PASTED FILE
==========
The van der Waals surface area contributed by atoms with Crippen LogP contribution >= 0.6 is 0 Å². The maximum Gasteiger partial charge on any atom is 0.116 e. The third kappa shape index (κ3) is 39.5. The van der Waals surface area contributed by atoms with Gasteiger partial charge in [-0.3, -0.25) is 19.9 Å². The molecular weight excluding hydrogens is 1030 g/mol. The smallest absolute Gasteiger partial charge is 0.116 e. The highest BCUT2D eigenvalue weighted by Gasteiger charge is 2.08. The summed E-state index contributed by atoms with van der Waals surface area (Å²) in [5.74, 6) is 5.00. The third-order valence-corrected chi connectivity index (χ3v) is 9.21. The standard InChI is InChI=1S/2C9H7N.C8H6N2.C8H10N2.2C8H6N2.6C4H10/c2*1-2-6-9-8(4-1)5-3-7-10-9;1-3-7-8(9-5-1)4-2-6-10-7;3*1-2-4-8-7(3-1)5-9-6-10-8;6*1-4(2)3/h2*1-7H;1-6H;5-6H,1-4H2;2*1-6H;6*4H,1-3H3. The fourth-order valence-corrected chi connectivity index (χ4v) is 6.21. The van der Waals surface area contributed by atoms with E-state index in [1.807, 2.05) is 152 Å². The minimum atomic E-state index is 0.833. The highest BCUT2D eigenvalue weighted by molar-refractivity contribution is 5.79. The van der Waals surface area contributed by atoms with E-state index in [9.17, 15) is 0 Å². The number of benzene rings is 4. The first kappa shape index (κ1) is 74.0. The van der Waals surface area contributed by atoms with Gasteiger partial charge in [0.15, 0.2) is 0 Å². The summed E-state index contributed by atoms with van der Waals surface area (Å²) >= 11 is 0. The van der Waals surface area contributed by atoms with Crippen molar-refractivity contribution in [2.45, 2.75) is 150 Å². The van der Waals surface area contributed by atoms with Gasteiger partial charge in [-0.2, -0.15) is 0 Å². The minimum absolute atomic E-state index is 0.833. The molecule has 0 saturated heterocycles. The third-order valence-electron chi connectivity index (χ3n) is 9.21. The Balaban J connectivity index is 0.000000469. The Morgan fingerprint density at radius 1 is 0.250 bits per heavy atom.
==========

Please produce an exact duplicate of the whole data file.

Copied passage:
The van der Waals surface area contributed by atoms with Crippen LogP contribution >= 0.6 is 0 Å². The maximum Gasteiger partial charge on any atom is 0.116 e. The third kappa shape index (κ3) is 39.5. The van der Waals surface area contributed by atoms with Gasteiger partial charge in [-0.3, -0.25) is 19.9 Å². The molecular weight excluding hydrogens is 1030 g/mol. The smallest absolute Gasteiger partial charge is 0.116 e. The highest BCUT2D eigenvalue weighted by Gasteiger charge is 2.08. The summed E-state index contributed by atoms with van der Waals surface area (Å²) in [5.74, 6) is 5.00. The third-order valence-corrected chi connectivity index (χ3v) is 9.21. The standard InChI is InChI=1S/2C9H7N.C8H6N2.C8H10N2.2C8H6N2.6C4H10/c2*1-2-6-9-8(4-1)5-3-7-10-9;1-3-7-8(9-5-1)4-2-6-10-7;3*1-2-4-8-7(3-1)5-9-6-10-8;6*1-4(2)3/h2*1-7H;1-6H;5-6H,1-4H2;2*1-6H;6*4H,1-3H3. The fourth-order valence-corrected chi connectivity index (χ4v) is 6.21. The van der Waals surface area contributed by atoms with E-state index in [1.807, 2.05) is 152 Å². The minimum atomic E-state index is 0.833. The highest BCUT2D eigenvalue weighted by molar-refractivity contribution is 5.79. The van der Waals surface area contributed by atoms with E-state index in [9.17, 15) is 0 Å². The number of benzene rings is 4. The first kappa shape index (κ1) is 74.0. The van der Waals surface area contributed by atoms with Gasteiger partial charge in [0.15, 0.2) is 0 Å². The summed E-state index contributed by atoms with van der Waals surface area (Å²) >= 11 is 0. The van der Waals surface area contributed by atoms with Crippen molar-refractivity contribution in [2.45, 2.75) is 150 Å². The van der Waals surface area contributed by atoms with Gasteiger partial charge in [-0.2, -0.15) is 0 Å². The minimum absolute atomic E-state index is 0.833. The molecule has 0 saturated heterocycles. The third-order valence-electron chi connectivity index (χ3n) is 9.21. The Balaban J connectivity index is 0.000000469. The Morgan fingerprint density at radius 1 is 0.250 bits per heavy atom.